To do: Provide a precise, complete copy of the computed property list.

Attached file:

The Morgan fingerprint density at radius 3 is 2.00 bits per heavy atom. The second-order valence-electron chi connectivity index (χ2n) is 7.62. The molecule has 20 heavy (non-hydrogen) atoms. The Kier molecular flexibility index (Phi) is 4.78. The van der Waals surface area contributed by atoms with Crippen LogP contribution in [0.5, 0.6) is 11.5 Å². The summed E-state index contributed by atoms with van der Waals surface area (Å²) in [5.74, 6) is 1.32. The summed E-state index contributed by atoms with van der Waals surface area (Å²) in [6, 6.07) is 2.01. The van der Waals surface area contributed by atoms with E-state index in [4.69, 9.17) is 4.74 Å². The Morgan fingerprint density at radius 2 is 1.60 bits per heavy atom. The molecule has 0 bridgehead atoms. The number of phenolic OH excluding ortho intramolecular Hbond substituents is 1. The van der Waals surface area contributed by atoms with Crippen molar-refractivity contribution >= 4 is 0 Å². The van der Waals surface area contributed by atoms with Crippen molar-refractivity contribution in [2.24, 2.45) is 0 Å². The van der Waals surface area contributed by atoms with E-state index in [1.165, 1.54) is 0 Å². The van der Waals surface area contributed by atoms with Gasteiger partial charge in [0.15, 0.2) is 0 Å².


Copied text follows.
The Morgan fingerprint density at radius 3 is 2.00 bits per heavy atom. The second-order valence-electron chi connectivity index (χ2n) is 7.62. The molecule has 20 heavy (non-hydrogen) atoms. The Kier molecular flexibility index (Phi) is 4.78. The van der Waals surface area contributed by atoms with Crippen LogP contribution in [0.5, 0.6) is 11.5 Å². The summed E-state index contributed by atoms with van der Waals surface area (Å²) in [5.74, 6) is 1.32. The summed E-state index contributed by atoms with van der Waals surface area (Å²) in [6, 6.07) is 2.01. The van der Waals surface area contributed by atoms with E-state index in [4.69, 9.17) is 4.74 Å². The Morgan fingerprint density at radius 2 is 1.60 bits per heavy atom. The molecule has 0 bridgehead atoms. The number of phenolic OH excluding ortho intramolecular Hbond substituents is 1. The van der Waals surface area contributed by atoms with Crippen molar-refractivity contribution >= 4 is 0 Å². The van der Waals surface area contributed by atoms with Crippen molar-refractivity contribution in [2.24, 2.45) is 0 Å². The van der Waals surface area contributed by atoms with E-state index in [1.165, 1.54) is 0 Å². The van der Waals surface area contributed by atoms with Gasteiger partial charge in [0.15, 0.2) is 0 Å².